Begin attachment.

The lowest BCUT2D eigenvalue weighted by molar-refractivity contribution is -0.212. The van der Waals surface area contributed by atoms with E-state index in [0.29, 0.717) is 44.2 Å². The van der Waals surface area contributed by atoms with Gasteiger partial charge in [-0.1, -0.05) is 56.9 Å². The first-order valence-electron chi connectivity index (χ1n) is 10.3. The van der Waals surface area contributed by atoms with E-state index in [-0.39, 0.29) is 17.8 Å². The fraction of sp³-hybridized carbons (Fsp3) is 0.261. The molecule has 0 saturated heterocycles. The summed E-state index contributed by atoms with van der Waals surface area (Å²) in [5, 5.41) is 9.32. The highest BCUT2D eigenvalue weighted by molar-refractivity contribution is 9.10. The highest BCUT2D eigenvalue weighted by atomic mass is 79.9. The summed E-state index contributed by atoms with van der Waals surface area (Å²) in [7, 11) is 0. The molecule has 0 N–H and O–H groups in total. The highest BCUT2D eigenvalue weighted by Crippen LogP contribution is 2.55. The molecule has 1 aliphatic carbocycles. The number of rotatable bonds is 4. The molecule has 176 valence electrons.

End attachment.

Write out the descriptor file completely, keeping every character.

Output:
The lowest BCUT2D eigenvalue weighted by molar-refractivity contribution is -0.212. The van der Waals surface area contributed by atoms with E-state index in [0.29, 0.717) is 44.2 Å². The van der Waals surface area contributed by atoms with Gasteiger partial charge in [-0.1, -0.05) is 56.9 Å². The first-order valence-electron chi connectivity index (χ1n) is 10.3. The van der Waals surface area contributed by atoms with E-state index in [-0.39, 0.29) is 17.8 Å². The fraction of sp³-hybridized carbons (Fsp3) is 0.261. The molecule has 0 saturated heterocycles. The summed E-state index contributed by atoms with van der Waals surface area (Å²) in [5, 5.41) is 9.32. The highest BCUT2D eigenvalue weighted by molar-refractivity contribution is 9.10. The highest BCUT2D eigenvalue weighted by atomic mass is 79.9. The summed E-state index contributed by atoms with van der Waals surface area (Å²) in [7, 11) is 0. The molecule has 0 N–H and O–H groups in total. The highest BCUT2D eigenvalue weighted by Crippen LogP contribution is 2.55. The molecule has 1 aliphatic carbocycles. The number of rotatable bonds is 4. The molecule has 176 valence electrons.